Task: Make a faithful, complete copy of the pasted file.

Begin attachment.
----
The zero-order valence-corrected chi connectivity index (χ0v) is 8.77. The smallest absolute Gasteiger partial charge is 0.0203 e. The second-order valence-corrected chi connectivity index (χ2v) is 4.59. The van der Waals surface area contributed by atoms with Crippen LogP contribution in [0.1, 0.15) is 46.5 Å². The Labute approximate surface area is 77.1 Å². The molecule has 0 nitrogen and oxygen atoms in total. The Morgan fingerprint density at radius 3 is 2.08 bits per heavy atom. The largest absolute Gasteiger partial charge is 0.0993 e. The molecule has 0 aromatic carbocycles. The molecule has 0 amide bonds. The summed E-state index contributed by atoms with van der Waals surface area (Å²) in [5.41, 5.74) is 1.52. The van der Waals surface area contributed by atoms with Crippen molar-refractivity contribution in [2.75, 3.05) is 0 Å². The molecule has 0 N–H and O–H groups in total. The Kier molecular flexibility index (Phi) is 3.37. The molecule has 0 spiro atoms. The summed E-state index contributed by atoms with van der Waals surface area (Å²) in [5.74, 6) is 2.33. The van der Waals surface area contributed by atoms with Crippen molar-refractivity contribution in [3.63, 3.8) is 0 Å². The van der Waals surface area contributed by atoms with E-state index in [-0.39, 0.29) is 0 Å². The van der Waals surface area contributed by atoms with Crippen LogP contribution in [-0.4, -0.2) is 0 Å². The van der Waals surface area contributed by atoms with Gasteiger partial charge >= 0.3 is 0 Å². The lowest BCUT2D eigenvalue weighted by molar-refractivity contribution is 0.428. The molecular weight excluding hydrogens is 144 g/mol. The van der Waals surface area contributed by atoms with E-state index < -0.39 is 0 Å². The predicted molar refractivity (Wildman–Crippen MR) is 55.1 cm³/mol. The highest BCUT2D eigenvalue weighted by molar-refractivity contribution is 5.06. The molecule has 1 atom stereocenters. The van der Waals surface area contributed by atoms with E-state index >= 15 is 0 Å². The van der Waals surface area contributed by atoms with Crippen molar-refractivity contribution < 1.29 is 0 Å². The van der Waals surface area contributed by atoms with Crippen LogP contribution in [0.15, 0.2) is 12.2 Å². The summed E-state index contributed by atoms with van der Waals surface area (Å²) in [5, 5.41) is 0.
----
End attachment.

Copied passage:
The zero-order valence-corrected chi connectivity index (χ0v) is 8.77. The smallest absolute Gasteiger partial charge is 0.0203 e. The second-order valence-corrected chi connectivity index (χ2v) is 4.59. The van der Waals surface area contributed by atoms with Crippen LogP contribution in [0.1, 0.15) is 46.5 Å². The Labute approximate surface area is 77.1 Å². The molecule has 0 nitrogen and oxygen atoms in total. The Morgan fingerprint density at radius 3 is 2.08 bits per heavy atom. The largest absolute Gasteiger partial charge is 0.0993 e. The molecule has 0 aromatic carbocycles. The molecule has 0 amide bonds. The summed E-state index contributed by atoms with van der Waals surface area (Å²) in [5.41, 5.74) is 1.52. The van der Waals surface area contributed by atoms with Crippen molar-refractivity contribution in [2.75, 3.05) is 0 Å². The molecule has 0 N–H and O–H groups in total. The Kier molecular flexibility index (Phi) is 3.37. The molecule has 0 spiro atoms. The summed E-state index contributed by atoms with van der Waals surface area (Å²) in [5.74, 6) is 2.33. The van der Waals surface area contributed by atoms with Crippen molar-refractivity contribution in [3.63, 3.8) is 0 Å². The van der Waals surface area contributed by atoms with E-state index in [-0.39, 0.29) is 0 Å². The van der Waals surface area contributed by atoms with Crippen LogP contribution in [-0.4, -0.2) is 0 Å². The van der Waals surface area contributed by atoms with Gasteiger partial charge >= 0.3 is 0 Å². The lowest BCUT2D eigenvalue weighted by molar-refractivity contribution is 0.428. The molecular weight excluding hydrogens is 144 g/mol. The van der Waals surface area contributed by atoms with E-state index < -0.39 is 0 Å². The predicted molar refractivity (Wildman–Crippen MR) is 55.1 cm³/mol. The highest BCUT2D eigenvalue weighted by molar-refractivity contribution is 5.06. The molecule has 1 atom stereocenters. The van der Waals surface area contributed by atoms with E-state index >= 15 is 0 Å². The van der Waals surface area contributed by atoms with Crippen molar-refractivity contribution < 1.29 is 0 Å². The van der Waals surface area contributed by atoms with Crippen LogP contribution in [0.15, 0.2) is 12.2 Å². The summed E-state index contributed by atoms with van der Waals surface area (Å²) in [5, 5.41) is 0.